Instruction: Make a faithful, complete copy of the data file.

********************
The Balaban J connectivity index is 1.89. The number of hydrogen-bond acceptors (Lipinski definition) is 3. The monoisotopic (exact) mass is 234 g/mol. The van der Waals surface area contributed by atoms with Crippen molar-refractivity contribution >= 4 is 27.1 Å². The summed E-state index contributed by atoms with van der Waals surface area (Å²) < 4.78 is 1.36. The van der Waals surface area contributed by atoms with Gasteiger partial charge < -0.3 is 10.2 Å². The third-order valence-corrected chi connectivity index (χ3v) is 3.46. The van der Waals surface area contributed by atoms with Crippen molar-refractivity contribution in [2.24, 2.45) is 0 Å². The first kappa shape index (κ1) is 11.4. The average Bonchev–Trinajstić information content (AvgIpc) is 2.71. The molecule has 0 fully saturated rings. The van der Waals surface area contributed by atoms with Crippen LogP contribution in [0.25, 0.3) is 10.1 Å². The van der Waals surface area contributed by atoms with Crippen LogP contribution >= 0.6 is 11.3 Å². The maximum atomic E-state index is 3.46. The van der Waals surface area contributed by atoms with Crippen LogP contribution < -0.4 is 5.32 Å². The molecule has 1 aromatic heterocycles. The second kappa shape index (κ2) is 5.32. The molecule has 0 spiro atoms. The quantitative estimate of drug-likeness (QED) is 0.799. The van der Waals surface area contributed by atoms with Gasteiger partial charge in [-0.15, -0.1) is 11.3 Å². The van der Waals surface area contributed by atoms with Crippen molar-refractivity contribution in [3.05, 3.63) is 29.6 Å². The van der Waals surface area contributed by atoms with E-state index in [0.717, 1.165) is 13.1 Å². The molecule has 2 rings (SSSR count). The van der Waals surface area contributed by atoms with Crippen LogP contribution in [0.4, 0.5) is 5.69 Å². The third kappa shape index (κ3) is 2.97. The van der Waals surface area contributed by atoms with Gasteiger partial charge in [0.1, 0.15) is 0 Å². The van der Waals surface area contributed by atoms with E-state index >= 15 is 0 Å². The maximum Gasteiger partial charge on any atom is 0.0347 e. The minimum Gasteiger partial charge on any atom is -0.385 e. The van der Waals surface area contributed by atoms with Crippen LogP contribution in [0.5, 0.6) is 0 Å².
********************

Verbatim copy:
The Balaban J connectivity index is 1.89. The number of hydrogen-bond acceptors (Lipinski definition) is 3. The monoisotopic (exact) mass is 234 g/mol. The van der Waals surface area contributed by atoms with Crippen molar-refractivity contribution >= 4 is 27.1 Å². The summed E-state index contributed by atoms with van der Waals surface area (Å²) < 4.78 is 1.36. The van der Waals surface area contributed by atoms with Gasteiger partial charge < -0.3 is 10.2 Å². The third-order valence-corrected chi connectivity index (χ3v) is 3.46. The van der Waals surface area contributed by atoms with Crippen molar-refractivity contribution in [2.24, 2.45) is 0 Å². The first kappa shape index (κ1) is 11.4. The average Bonchev–Trinajstić information content (AvgIpc) is 2.71. The molecule has 0 fully saturated rings. The van der Waals surface area contributed by atoms with Crippen LogP contribution in [0.25, 0.3) is 10.1 Å². The van der Waals surface area contributed by atoms with Crippen LogP contribution >= 0.6 is 11.3 Å². The maximum atomic E-state index is 3.46. The van der Waals surface area contributed by atoms with Crippen LogP contribution < -0.4 is 5.32 Å². The molecule has 1 aromatic heterocycles. The second kappa shape index (κ2) is 5.32. The molecule has 0 spiro atoms. The quantitative estimate of drug-likeness (QED) is 0.799. The van der Waals surface area contributed by atoms with Gasteiger partial charge in [-0.15, -0.1) is 11.3 Å². The van der Waals surface area contributed by atoms with Crippen molar-refractivity contribution in [3.05, 3.63) is 29.6 Å². The van der Waals surface area contributed by atoms with E-state index in [0.717, 1.165) is 13.1 Å². The molecule has 2 rings (SSSR count). The van der Waals surface area contributed by atoms with Crippen LogP contribution in [0.4, 0.5) is 5.69 Å². The third kappa shape index (κ3) is 2.97. The van der Waals surface area contributed by atoms with Gasteiger partial charge in [0.1, 0.15) is 0 Å². The van der Waals surface area contributed by atoms with E-state index >= 15 is 0 Å². The maximum Gasteiger partial charge on any atom is 0.0347 e. The minimum Gasteiger partial charge on any atom is -0.385 e. The van der Waals surface area contributed by atoms with Crippen LogP contribution in [0.5, 0.6) is 0 Å².